Track codes

Discussion in 'HO Scale Model Trains' started by AndyWS, Nov 30, 2006.

  1. AndyWS

    AndyWS Member

    Fairly elementary question, but I don't know it because we've only ever used one track code and I don't remember what it was when we first purchased it. What's the difference between the different track "codes", 70, 83, 100 etc? I know it's in the size of the rail but which way do they go, from smallest to largest? Which is the most accurate for prototypical mainline rail, lightweight siding and branchline rail, etc?
  2. fsm1000

    fsm1000 Member

    code 70 is 70 one thousands of an inch.
    code 100 is 100 onethousands of an inch
    the smaller the number the smaller the rails.
    Hope that helps:)
  3. MasonJar

    MasonJar It's not rocket surgery

    Code100 is the scale equivalent of the heaviest rail in use on mainlines today - 155 lb rail. Anything lighter is for less travelled and/or older lines. Smallest stuff would be in sidings that don't see much use.

    I am modelling 1920s and 1930s branchlines, and using Code83 flex. It really is too big for this application - I should use something quite a bit smaller, but that would mean handlaying, and I don't really want to do that. I'll paint the web (vertical part) of the rail dark, which creates the illusion of smaller rail.

    Hope that helps.

  4. jeffrey-wimberl

    jeffrey-wimberl Active Member

    Code 100 is the largest. As the number gets smaller, the rail gets smaller.
  5. 60103

    60103 Pooh Bah

    Scales other than HO use larger or smaller codes than these. Some of them are less accurate models of the rail section (if any are even accurate) because a small rail section is different proportions than a large rail section.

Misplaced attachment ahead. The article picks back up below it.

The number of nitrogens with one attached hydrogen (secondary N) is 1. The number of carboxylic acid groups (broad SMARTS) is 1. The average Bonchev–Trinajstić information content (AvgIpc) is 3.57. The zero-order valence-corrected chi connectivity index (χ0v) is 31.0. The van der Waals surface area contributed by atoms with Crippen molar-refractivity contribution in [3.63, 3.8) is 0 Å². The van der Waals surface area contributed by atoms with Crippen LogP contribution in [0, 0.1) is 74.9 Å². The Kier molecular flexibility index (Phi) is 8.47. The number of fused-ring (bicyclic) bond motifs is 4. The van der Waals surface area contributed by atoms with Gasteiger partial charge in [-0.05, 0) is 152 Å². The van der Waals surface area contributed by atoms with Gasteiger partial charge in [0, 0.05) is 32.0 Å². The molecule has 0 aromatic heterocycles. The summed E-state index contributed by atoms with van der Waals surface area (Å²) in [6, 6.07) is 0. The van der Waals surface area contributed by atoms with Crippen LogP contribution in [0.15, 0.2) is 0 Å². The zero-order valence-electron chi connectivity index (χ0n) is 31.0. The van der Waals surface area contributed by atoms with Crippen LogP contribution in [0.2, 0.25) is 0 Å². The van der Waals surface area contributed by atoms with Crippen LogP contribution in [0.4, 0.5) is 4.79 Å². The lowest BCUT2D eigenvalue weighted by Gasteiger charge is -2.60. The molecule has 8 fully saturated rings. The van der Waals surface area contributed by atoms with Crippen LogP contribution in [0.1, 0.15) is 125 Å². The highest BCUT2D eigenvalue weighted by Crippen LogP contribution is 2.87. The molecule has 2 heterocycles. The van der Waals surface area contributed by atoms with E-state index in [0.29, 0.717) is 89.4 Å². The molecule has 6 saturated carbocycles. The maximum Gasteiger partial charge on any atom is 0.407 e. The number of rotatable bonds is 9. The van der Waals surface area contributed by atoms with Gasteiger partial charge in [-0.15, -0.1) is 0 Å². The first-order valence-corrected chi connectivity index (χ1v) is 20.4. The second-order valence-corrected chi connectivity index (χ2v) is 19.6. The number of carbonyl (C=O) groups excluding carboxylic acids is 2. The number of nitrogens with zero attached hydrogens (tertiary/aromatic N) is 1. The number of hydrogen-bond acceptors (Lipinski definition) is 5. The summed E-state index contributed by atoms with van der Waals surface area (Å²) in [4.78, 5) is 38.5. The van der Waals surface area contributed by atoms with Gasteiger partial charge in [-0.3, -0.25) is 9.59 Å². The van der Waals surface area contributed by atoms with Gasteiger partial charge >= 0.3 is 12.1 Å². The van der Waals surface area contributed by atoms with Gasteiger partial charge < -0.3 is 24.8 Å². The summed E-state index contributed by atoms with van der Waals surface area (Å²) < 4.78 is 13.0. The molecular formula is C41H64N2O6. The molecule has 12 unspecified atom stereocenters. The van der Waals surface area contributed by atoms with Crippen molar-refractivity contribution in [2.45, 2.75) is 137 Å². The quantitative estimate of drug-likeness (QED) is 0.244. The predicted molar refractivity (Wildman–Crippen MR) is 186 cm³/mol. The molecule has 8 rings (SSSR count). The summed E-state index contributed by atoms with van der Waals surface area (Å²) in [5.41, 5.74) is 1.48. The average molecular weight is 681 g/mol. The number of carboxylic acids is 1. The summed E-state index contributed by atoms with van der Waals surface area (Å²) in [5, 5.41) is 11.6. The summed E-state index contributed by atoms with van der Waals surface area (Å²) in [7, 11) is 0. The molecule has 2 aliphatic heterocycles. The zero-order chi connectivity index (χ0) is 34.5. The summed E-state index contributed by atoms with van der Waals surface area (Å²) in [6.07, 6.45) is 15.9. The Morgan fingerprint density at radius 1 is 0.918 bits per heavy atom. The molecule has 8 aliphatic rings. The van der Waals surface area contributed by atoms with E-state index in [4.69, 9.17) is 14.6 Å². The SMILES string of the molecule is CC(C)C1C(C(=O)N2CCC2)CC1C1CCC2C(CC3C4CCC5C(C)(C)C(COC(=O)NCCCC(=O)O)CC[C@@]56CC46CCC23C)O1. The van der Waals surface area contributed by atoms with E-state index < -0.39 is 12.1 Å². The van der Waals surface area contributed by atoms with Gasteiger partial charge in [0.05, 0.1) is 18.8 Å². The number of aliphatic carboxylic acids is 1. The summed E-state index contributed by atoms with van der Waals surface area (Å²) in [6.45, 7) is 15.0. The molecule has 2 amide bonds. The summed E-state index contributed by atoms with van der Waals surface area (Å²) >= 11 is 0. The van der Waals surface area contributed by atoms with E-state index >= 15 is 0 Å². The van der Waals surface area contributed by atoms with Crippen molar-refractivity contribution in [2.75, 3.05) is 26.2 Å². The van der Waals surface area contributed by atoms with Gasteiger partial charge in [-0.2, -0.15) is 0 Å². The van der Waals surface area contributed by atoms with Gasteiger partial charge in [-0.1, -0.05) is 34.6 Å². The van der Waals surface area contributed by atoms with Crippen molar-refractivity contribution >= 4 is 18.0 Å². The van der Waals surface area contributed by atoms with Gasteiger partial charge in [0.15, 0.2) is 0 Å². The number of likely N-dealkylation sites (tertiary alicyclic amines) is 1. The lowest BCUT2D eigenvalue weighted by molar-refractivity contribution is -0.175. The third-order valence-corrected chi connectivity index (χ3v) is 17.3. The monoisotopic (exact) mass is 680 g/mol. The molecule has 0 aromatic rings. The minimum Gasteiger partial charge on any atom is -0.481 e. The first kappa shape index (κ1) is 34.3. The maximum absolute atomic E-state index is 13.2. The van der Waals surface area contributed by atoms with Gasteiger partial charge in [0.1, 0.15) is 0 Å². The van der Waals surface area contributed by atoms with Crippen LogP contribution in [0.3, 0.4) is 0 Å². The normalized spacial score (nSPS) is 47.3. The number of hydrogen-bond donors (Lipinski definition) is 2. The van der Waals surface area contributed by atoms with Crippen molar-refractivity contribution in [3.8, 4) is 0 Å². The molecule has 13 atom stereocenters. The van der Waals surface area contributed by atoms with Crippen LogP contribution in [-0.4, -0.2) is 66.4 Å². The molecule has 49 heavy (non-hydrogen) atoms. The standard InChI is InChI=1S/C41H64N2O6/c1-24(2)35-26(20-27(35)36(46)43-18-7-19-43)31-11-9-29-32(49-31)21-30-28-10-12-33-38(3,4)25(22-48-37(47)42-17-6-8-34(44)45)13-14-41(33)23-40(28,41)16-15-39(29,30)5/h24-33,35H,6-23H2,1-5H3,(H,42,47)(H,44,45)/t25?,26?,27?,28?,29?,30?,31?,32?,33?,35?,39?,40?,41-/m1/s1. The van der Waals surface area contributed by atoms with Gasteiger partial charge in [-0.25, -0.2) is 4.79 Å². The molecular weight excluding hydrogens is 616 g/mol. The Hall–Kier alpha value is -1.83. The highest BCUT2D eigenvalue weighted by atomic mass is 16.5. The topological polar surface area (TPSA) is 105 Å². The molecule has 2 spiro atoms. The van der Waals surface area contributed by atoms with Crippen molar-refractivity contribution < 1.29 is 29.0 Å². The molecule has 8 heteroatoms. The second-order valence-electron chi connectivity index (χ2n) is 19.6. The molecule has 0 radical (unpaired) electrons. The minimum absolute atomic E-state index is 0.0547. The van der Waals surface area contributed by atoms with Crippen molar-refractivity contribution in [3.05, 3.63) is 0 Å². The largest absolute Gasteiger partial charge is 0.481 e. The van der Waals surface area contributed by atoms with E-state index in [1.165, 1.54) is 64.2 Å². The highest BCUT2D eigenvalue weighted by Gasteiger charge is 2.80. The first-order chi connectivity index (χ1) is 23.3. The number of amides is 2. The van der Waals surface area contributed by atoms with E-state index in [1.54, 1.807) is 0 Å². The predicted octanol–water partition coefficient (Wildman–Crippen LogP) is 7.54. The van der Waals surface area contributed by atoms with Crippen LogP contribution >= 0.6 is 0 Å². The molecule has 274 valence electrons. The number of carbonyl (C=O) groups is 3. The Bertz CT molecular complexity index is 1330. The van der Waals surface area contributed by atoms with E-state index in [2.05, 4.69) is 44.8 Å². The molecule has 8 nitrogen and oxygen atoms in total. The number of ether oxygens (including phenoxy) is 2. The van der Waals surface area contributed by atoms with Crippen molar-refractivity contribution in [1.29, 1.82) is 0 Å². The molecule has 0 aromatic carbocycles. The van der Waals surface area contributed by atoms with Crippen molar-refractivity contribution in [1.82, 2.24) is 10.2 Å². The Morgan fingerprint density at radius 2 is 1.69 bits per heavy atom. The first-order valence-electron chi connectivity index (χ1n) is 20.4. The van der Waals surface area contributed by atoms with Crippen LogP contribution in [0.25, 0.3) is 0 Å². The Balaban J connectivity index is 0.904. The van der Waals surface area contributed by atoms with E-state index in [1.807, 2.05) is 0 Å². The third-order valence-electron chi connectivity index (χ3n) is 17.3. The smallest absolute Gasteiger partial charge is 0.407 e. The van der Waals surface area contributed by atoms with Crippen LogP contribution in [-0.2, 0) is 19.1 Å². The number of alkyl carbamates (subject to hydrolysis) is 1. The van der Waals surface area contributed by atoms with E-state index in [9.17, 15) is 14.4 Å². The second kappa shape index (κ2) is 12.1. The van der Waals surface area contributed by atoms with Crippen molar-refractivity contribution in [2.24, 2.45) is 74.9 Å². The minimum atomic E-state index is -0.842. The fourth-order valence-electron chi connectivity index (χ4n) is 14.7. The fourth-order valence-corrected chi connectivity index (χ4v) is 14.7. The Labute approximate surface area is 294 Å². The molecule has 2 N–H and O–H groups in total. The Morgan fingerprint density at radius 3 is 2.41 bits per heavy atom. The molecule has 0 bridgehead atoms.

6. Russ Bellinis

    Russ Bellinis Active Member

    Just in case it isn't completely obvious, the rail is measured in height, so code 100 is 100thousandths on an inch from the base to the top of the rail.
  7. nkp174

    nkp174 Active Member

    Code 100 is correct for 155lb rail...the stuff was pretty much only used on the Pennsy. The Atlas stuff is the old, standard track of model railroaders...and it has not-to-scale ties as well.

    Code 83 is correct for 132lb rail...this stuff is good for modern mainlines and some 1950s railroads. Atlas's Code 83 has replaced their Code 100 as the standard.

    Code 70 is about right for 115lb rail...this is the most appropriate for most transitional era model railroads.

    Code 55 is appropriate for 75lb rail. Good for 1900 railroads, sidings, and heavy narrow gauge. I'd guess micro engineering sells it.

    Code 40 is appropriate for 40lbs rail. It is good for 1880s narrow guage, sidings and logging. You'd pretty much have to hand lay it with glue (on scale ties) since spikes don't work well with Code 40 rail (or so I've heard/read)

    As a rule of looks good if you use one size smaller rail for your branches, sidings, and yards than you use for your mainline. If you want...small industrial tracks on even lighter rail look great.
  8. Jim Krause

    Jim Krause Active Member

    Don't forget that some older rolling stock and toy train sets have off scale wheels that won't work on the smaller size rails. Wheel flanges are too large and hit the ties.
  9. nkp174

    nkp174 Active Member

    This can be a problem! My old Rivarossi (AHM) hudson doesn't like code 83!

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